The walls of Castra Legionis continue a little farther to the south after the Plaza de Regla, with three towers being incorporated into the buildings along Calle Serradores. Shortly after the last tower here, the walls would have turned and continued back to the west making up the southern circuit of the walls. There aren’t really any identifiable remains of the walls on the south side, though there are markings in the pavement that delineate the course of the walls, such as the outline of a tower at the south side of Plaza Conde Luna, where Calle Conde Rebolledo exits out of the plaza.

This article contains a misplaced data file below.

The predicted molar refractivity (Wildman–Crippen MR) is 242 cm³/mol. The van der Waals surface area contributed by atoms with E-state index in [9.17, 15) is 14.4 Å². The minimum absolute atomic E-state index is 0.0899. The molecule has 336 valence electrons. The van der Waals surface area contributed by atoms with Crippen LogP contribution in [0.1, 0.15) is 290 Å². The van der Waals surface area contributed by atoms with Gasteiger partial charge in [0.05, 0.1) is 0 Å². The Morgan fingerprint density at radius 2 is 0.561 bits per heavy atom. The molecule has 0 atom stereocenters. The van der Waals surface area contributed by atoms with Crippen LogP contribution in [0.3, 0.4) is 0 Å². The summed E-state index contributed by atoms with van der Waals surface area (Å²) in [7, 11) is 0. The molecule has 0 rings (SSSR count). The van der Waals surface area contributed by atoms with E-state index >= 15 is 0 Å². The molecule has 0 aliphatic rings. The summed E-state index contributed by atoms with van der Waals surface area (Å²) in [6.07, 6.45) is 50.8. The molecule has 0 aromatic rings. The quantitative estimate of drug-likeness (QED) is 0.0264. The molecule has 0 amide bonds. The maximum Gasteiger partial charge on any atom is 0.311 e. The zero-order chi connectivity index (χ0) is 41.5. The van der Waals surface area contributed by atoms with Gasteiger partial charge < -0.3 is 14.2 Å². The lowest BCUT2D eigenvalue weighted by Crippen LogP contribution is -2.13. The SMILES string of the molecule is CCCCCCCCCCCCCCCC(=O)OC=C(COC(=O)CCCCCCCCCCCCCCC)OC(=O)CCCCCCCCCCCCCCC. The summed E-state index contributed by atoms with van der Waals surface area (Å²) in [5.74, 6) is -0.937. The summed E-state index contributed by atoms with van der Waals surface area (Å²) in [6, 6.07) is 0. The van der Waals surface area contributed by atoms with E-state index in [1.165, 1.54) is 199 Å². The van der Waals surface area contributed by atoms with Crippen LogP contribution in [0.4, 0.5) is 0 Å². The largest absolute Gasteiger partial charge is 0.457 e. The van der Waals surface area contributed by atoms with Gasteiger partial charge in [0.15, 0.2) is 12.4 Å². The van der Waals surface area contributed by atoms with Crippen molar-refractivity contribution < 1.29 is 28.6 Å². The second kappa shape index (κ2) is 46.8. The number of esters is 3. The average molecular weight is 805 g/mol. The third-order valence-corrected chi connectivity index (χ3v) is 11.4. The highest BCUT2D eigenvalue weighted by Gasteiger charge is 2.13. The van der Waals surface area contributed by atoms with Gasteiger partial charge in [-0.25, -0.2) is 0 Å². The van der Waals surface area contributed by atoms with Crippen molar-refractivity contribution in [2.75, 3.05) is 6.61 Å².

About 110 meters to the east/northeast of the cathedral, among a parking lot at the intersection of Calle Arquitecto Ramón Cañas del Río and Calle el Torrejón is a rectangular green space surrounded by a low opus caementicium wall. This is identified as a cistern, or by some accounts, possibly a castellum aquae. There is really nothing else here other than the low wall that almost completely surrounds the roughly 35 x 13 meter area. It is in an open public area and always accessible.

Remains of the cistern off Calle Arquitecto Ramón Cañas del Río.
Remains of the cistern off Calle Arquitecto Ramón Cañas del Río.